__ negative emotional experience(s) during young adulthood involving individuals in positions of authority (e.g., professors supervisors)

__ lack of social skills

__ lack of self-confidence

__ low self-esteem

__ being easily aroused

_*_ parents are shy

_*_ excessive self-consciousness

__ other explanation(s) not listed above– please explain (use additional space if necessary)

__ do not know what caused your shyness


10. What area(s) of your personal life has your shyness created problems for you?


*__ meeting new people

*__ developing friendships

__ dating

__ establishing intimate relationships

__ other areas of your personal life — please explain (use additional space if necessary)


11. What area(s) of your professional life has your shyness created problems for you?


__ talking with co-workers at work

*__ speaking up in meetings

*__ asking for a promotion and/or raise

*__ socializing with co-workers at lunch or after work

__ socializing with clients

__ socializing during professional meeting

__ expressing your ideas to co-workers or clients

*__ public presentations to co-workers or clients

__ other areas of your professional life–please explain (use additional space if necessary)


12. What area(s) of your educational life has your shyness created problems for you?


*__ speaking up in class

_*_ participating in student organizations/sports

*__ asking for letters of recommendations

__ seeking advice and/or assistance from teachers outside of the classroom

*__ asking questions during class

*__ participating in group discussions/projects

*__ giving a presentation to the class

__ making friends with classmates

__ asking for help from other classmates

__ other areas of your educational life–please explain (use additional space if necessary)


13. Do you think Your shyness can be overcome? (Circle your choice)


1= yes *

2 = no

3 = uncertain


14. Are you willing to seriously work at overcoming it? (Circle your choice)


1 = yes, definitely

2 = yes, perhaps *

3 = not sure

4 = no


15. What actions have you taken to overcome you shyness? (Check all those that apply)


*__tried to go out to meet people (e.g., night clubs, dances, parties, coffee houses, bookstores)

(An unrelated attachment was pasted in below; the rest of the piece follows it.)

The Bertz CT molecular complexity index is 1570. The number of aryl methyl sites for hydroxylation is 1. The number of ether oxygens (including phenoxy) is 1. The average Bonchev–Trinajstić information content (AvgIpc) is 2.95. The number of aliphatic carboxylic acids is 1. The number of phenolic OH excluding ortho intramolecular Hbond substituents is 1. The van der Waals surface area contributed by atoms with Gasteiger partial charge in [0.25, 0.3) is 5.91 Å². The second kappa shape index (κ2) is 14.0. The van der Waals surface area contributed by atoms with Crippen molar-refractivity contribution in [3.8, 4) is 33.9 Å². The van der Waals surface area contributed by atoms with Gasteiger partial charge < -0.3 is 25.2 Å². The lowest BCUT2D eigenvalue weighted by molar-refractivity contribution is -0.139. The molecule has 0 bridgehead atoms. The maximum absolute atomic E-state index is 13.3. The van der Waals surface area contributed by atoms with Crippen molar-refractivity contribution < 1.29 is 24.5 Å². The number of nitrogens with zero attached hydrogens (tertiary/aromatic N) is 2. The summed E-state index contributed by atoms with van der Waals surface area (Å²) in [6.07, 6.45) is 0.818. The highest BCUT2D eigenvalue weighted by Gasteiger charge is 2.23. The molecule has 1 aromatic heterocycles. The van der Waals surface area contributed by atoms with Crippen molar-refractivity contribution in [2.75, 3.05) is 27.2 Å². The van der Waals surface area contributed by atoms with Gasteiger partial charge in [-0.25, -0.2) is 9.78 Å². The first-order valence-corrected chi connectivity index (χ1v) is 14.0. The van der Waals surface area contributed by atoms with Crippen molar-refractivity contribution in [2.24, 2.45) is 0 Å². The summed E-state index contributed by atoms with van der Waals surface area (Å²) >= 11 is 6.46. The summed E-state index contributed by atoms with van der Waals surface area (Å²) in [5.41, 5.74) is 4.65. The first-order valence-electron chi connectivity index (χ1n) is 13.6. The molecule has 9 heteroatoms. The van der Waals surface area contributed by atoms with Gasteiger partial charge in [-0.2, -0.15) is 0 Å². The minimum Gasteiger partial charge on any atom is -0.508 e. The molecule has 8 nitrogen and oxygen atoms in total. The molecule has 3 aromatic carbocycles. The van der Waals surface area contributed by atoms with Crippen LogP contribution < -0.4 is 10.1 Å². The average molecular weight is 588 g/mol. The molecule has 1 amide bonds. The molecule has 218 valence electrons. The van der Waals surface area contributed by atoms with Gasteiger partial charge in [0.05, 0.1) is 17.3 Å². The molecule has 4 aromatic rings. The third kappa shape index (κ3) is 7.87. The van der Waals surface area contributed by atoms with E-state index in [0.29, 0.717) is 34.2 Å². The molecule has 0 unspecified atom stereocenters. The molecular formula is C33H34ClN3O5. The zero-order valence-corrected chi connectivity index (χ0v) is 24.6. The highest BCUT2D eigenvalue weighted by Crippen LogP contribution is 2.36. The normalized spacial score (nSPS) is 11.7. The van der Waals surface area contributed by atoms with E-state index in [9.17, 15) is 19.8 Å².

*__ tried to make conversation with individuals I don’t know but would like to

__ read self-help books

__ individual therapy

__ joined a fitness or recreational club or organization (e.g., tennis club)

__ group therapy

__ internet chat rooms and/or discussion groups

__ self-medication (e.g., consumed alcohol and/or illegal drugs)

__ tried to change the way you think about yourself

__ changed your physical appearance

__ attended seminars or workshops on shyness

__ served as a volunteer

__ joined professional organizations related to your job or career

__ signed up with a dating or match-making service

__ joined a religious or spiritual group

__ attended self-esteem workshop or seminar

__ relaxation or biofeedback training

__ taken prescribed medication

__ stress management training

__ others actions not listed above–please explain (use additional space if necessary)


__ no action taken


Tell us more about your shyness. Feel free to use additional sheets to answer these items:


Describe factors you believe have contributed to your shyness.

Describe how your shyness is expressed.

Describe what problems your shyness has created for you in your personal, social, and/or professional life.

Describe what you have tried to do to overcome your shyness.

Describe how you use the internet to deal with your shyness.

What about your shyness would you like to known more about?

What else would you like to say about your shyness?


Since I am a neuroscientist doing research, I am quite curious about why I am so shy and why it’s so hard to overcome…the shyness accompanies me since I was in school, and it went through my adolescence till adulthood. I always feel nervous when speaking in groups, and don’t like to talk while socializing with friends, always a listener…but never a problem if I face one person…I tried to avoid any public show when in school, or even avoid meeting family visitors at home. I still have the problem when talking to superior person or pretty women. The most recent case was when I took USLME step2 CS exam, the special patient during practice commented, “he is so nervous, that I can see from his trembling hands and voices”. But I got better and better with practice and felt more confident later. I plan to be a psychiatrist in the future, but not sure if my shyness could be a fatal weakness for my practice.